“I hate going to school,”my daughter confided to me one evening before going to bed.“I just don't look forward to it anymore.”I was taken aback: Teresa graduated from Fangcaodi Primary School last June, and had been very happy there. We sent her to Middle School 55 with high expectations, but for various reasons it wasn't going well.
We asked teachers for help, and encouraged her to make another effort. But several weeks passed, and she grew increasingly frustrated. I realized it would be counterproductive to force her to continue there, but what option did we have? International schools in Beijing are for the rich or those whose companies pay the fees, which range as high as ,000 a year. We had schooled our older daughter at home for two years; it wasn't a complete success, but my wife and I decided we could learn from our past mistakes and do a better job this time.
Home schooling is a growing phenomenon in the US,swheresan increasing number of parents have become disillusioned with the public school system. Some one million American students are now being educated at home, a number that is growing 11 percent annually. As a result, many companies now offer instructional programs for homeschooled children, including books, CD-Rom educational materials and internet learning and testing. Advisory teachers are just a phone call or an e-mail away.
The mistake we made with Annie, Teresa's sister, was that we tried to do all the teaching ourselves. Though my wife and I work at home, we soon realized that our jobs often made it impossible for us to go over lessons with her for one or more days. There were also subjects we couldn't help her with, such as advanced science and math.
We will enroll Teresa in the Calvert School, a distance learning program established over a century ago. However, our plan is to hire a Chinese tutor to continue the Chinese curriculum in mathematics and science. I will handle English and history.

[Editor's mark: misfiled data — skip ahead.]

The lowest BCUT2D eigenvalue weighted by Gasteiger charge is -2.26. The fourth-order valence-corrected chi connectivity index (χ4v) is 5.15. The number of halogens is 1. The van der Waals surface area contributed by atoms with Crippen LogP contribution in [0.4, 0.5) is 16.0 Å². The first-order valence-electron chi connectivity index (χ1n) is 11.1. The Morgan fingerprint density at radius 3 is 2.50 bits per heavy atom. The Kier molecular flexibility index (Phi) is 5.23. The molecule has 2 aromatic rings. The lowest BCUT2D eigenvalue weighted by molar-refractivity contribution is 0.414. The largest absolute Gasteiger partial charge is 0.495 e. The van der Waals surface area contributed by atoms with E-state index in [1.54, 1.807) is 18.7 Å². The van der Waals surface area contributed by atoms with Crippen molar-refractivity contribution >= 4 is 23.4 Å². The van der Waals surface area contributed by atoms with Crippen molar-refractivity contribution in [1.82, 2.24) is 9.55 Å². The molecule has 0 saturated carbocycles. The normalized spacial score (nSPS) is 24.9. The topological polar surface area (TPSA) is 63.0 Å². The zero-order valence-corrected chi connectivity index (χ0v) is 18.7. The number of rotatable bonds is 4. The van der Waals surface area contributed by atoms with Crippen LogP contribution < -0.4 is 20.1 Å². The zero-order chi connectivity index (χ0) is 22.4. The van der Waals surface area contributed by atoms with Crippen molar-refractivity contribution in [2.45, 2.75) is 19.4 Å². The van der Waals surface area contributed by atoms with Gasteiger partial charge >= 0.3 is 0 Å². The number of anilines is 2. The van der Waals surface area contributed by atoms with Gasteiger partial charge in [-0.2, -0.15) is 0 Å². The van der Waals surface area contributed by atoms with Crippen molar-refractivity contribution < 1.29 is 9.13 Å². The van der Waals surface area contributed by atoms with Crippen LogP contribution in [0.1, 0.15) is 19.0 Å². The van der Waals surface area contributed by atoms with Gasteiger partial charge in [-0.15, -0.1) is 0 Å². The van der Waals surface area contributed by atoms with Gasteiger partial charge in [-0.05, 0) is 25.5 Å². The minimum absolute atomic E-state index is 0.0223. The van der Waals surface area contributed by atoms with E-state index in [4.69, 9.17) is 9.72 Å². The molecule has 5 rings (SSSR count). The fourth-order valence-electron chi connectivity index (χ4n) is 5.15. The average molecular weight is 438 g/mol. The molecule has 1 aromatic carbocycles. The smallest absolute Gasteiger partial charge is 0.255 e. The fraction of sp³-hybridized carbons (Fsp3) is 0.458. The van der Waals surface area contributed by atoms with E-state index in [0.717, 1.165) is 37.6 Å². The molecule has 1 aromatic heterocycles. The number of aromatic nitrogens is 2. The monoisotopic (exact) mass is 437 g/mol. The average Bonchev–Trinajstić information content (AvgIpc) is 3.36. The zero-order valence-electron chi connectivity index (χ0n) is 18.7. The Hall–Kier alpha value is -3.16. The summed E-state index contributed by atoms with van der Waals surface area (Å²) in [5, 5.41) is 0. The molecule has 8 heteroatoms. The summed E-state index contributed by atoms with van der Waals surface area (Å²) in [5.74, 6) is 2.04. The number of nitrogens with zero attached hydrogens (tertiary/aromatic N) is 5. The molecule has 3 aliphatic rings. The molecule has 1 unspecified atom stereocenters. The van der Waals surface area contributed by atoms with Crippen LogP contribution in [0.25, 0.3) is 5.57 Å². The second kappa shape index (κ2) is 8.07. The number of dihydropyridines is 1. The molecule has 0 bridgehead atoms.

Studies show that home-schooled children are more patient, better behaved and lessaggressive than their agemates. On the other hand, these children are somewhat isolated and appear to miss out on certain elements of childhood. To make up for this we have decided to send Teresa to a local Chinese middle school for Chinese literature, giving her an opportunity to mix with other children. We will also sign her up for such activities as ballet, music lessons and art. And we will rely on friends to share their special skills with Teresa. The whole of Beijing will be our open classroom, and we'll take advantage of the many cultural events the city has to offer: art exhibitions, concerts, dance performances, plays, etc.
My friends frown when they hear that we've pulled Teresa out of school, asking if we're not worried. Yes, we are concerned.However, we know that two years of home schooling did our older daughter no harm. She wound up being admitted to a highly competitive US university with a 30 percent acceptance rate.
We were also comforted by a cover story on home schooling in Time magazine last August that said homeschooling parents appeared to be doing a better job than the public schools at educating their kids. According to the report, the average SAT score for homeschooled children is 1,100, 81 points above the average. Major universities have shown a strong interest in homeschooled applicants; for instance, Harvard sends its admissions officers to home schooling conferences looking for prospective applicants.
While waiting for her materials to arrive from America, Teresa and I have been going through What Your 6th Grader Needs to Know, one in a series of seven books that cover the fundamentals of a sound primary-school education.
Teresa does assigned readings, and then at the end of each day we discuss what she's learned about such topics as the Enlightenment, the French Revolution, the rise of Japan, the influence of ancient Greek and Roman philosophers on the founding fathers of America, the mistreatment of American Indians and the struggle of American women for equal rights.
I also have her read celebrated poems, essays and novels, prodding her with questions to see if she's understood what she's read. I'm pleased when she makes astute observations, and feel a tremendous sense of satisfaction when she smiles with understanding after grasping some profound concept.
To be sure, if I had the money to pay for Teresa to attend an international school, I probably would not have opted for such a time-consuming method. This experience, however, has taught me that parents can and should play a greater role in educating their children. Education is much too important to be left to schools.